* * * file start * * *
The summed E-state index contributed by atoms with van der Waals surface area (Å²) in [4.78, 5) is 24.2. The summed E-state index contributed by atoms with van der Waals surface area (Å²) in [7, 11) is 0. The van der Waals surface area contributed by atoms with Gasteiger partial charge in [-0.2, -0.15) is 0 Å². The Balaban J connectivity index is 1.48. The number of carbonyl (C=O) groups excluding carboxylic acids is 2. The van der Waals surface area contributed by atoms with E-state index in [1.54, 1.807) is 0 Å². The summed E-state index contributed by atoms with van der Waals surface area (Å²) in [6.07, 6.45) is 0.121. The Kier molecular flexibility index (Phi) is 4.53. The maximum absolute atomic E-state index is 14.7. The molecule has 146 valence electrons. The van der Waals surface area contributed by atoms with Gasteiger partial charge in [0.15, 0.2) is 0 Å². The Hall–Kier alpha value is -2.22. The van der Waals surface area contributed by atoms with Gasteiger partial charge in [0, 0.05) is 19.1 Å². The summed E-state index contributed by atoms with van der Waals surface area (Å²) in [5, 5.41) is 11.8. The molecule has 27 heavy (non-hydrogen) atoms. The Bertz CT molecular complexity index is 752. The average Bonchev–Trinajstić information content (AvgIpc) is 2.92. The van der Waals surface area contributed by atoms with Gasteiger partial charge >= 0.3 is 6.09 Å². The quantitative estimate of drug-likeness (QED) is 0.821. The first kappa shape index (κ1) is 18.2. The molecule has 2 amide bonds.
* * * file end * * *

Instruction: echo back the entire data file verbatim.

The summed E-state index contributed by atoms with van der Waals surface area (Å²) in [4.78, 5) is 24.2. The summed E-state index contributed by atoms with van der Waals surface area (Å²) in [7, 11) is 0. The van der Waals surface area contributed by atoms with Gasteiger partial charge in [-0.2, -0.15) is 0 Å². The Balaban J connectivity index is 1.48. The number of carbonyl (C=O) groups excluding carboxylic acids is 2. The van der Waals surface area contributed by atoms with E-state index in [1.54, 1.807) is 0 Å². The summed E-state index contributed by atoms with van der Waals surface area (Å²) in [6.07, 6.45) is 0.121. The Kier molecular flexibility index (Phi) is 4.53. The maximum absolute atomic E-state index is 14.7. The molecule has 146 valence electrons. The van der Waals surface area contributed by atoms with Gasteiger partial charge in [0.15, 0.2) is 0 Å². The Hall–Kier alpha value is -2.22. The van der Waals surface area contributed by atoms with Gasteiger partial charge in [0, 0.05) is 19.1 Å². The summed E-state index contributed by atoms with van der Waals surface area (Å²) in [5, 5.41) is 11.8. The molecule has 27 heavy (non-hydrogen) atoms. The Bertz CT molecular complexity index is 752. The average Bonchev–Trinajstić information content (AvgIpc) is 2.92. The van der Waals surface area contributed by atoms with Gasteiger partial charge >= 0.3 is 6.09 Å². The quantitative estimate of drug-likeness (QED) is 0.821. The first kappa shape index (κ1) is 18.2. The molecule has 2 amide bonds.